“During times of universal deceit, telling the truth becomes a revolutionary act.” George Orwell

Thursday, July 26, 2007

Disabled man / Christian man

As I have mentioned before, I have a friend, a man who uses a wheelchair who challenges me to think about many issues related to disability and Christianity. As he works through various issues in his personal life, he asks me what I might suggest, how I might counsel him regarding the various issues he is grappling with. On several occasions, he has asked me, "Why is it that the disabled person has to change and not the nondisabled person?" My response typically is "I am not speaking to you as a disabled man, I am speaking to you as a Christian man." I hope that is encouraging to him.

But I have been wondering lately, how does being a disabled man impact being a Christian man? Does being a disabled man change one's expectations regarding what that person might be able to be as a Christian man? Clearly if a person has a cognitive disability, has mental retardation, there will be some limits in terms of knowledge, or specific ability levels. However, I have known people with mental retardation who althought limited in some areas, were very gifted in areas of faith, forgiveness, loyalty, and love among other things. So on the one hand, to limit a person with a disability is wrong. I limit others at my peril, in terms of not being Christlike in my interactions with them. Because there is more to disability than just the outward signs of physical or mental disabilities, I must see those people as I see myself. I too have strengths and weaknesses, some related to differences in my abilities, some related to differences in my abilities, some related to my sinful condition. But overall, we are the same.

Now clearly, I cannot expect self-control from a person who is mentally ill, or emotionally disturbed. They may have the desire to be self controlled, but they lack the ability to be so. It is no different in a person with mental retardation wanting to read the Bible, but lacking the ability to learn to read. But I wonder whether there are other aspects of being a disabled man which may limit a person's particular abilities. Jean Vanier speaks of the wounds of persons with disabilities. Wounds which Wolf Wolfensberger expands upon, breaking them out into specific types of wounds. See the March 21, 2007 posting for more specifics on wounds. If I were to have a stab wound in the arm, you would hardly expect me to throw a baseball, or use a hammer. I might desire to do so, but I am unable because my wound has incapacitated me.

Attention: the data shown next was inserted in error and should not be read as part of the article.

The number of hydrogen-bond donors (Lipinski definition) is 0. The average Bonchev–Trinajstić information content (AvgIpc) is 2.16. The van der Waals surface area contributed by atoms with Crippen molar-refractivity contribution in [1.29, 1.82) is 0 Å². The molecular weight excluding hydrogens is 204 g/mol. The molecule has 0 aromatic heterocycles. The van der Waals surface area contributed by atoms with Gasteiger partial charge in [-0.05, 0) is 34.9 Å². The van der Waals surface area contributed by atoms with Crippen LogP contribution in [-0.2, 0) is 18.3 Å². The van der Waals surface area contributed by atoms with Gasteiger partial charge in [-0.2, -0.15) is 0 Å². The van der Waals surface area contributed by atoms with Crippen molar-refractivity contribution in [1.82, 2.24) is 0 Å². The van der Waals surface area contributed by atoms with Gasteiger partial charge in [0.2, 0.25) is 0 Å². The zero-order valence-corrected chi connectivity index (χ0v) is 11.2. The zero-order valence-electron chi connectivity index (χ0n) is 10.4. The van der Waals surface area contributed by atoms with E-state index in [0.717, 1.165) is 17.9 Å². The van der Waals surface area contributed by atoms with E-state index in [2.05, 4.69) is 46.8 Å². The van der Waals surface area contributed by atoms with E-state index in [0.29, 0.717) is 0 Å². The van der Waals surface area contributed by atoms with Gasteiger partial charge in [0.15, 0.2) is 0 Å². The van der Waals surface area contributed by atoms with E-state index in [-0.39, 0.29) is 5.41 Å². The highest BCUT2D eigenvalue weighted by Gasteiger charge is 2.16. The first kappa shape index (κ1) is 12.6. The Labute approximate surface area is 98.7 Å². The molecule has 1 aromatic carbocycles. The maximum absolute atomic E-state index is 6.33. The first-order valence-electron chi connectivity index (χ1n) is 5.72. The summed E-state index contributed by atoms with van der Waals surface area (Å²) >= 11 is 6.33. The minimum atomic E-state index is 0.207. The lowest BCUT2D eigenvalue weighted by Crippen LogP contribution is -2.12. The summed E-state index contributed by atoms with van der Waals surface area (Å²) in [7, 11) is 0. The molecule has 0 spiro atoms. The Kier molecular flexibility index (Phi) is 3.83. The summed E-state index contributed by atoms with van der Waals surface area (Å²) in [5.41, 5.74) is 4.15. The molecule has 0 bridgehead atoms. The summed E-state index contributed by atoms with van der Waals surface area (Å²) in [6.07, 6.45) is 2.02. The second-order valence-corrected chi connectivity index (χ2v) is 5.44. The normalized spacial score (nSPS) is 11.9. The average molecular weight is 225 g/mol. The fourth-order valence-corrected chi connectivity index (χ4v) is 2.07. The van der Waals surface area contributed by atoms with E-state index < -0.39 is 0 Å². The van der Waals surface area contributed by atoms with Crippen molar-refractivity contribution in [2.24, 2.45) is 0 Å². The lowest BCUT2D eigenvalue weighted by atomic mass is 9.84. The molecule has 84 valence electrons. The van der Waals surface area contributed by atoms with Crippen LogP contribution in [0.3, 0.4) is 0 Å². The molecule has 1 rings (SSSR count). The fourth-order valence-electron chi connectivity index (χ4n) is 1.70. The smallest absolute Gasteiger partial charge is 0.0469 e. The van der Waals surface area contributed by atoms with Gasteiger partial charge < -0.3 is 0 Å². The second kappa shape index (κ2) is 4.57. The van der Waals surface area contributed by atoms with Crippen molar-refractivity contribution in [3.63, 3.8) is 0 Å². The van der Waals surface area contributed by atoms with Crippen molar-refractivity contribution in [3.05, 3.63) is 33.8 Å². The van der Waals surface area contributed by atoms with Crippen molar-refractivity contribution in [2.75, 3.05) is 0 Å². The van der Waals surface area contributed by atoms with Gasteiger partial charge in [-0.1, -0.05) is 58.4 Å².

So thinking about the particular wounds faced by a person with a particular disability, I might find that that person would face limits due to his wounding. Wolfensberger talks about diminishing wounds, attempting to limit them to the degree possible. His goal generally is largely to simply limit the wounds a person has to face, out of caring, out of concern out of love. I, however, would also argue that as we work to diminish the wounds of our disabled brothers and sisters we empower them to grow in various aspects of their Christian faith. We enable them to forgive, we enable them to love, we enable them to do a myriad of things they would desire to do in order to be Christlike, but are unable to do because of the wounding they face.

In summary, we must work to diminish, to attend to, to love those who are wounded. In doing so, we literally heal the wounds that prohibit them from being all they can be as Christians.


Friday, July 20, 2007

Joni and Friends "Through the Roof" Summit

The Joni and friends organization are planning their series of 2007 (follow the link)
Joni and Friends "Through the Roof" Summit meetings to be held in Chicago in September and in Pasadena in October. These are great events that you should attend if you have any interest in disability ministry, or a Christian perspective on disability.

My wife Kathi and I will be speakers at the event in Pasadena along with many other excellent and informative sessions.

It is also obviously a great pleasure to hear Joni Eareckson-Tada speak. Last year she was absolutely amazing and powerful. I have had the priveledge to hear her on several occasions and of course on the radio. But she gave one of the most convicting and powerful presentations of issues related to culture, church and disability I think I have ever heard. Do not miss the opportunity to hear her and meet her.


Wednesday, July 18, 2007

Learned helplessness and learned unhelpfulness

Learned helplessness results from period in which someone encounters failure and as a result just gives up. It is a motivational problem. People will say, "I'm tired of fighting" or something to that effect.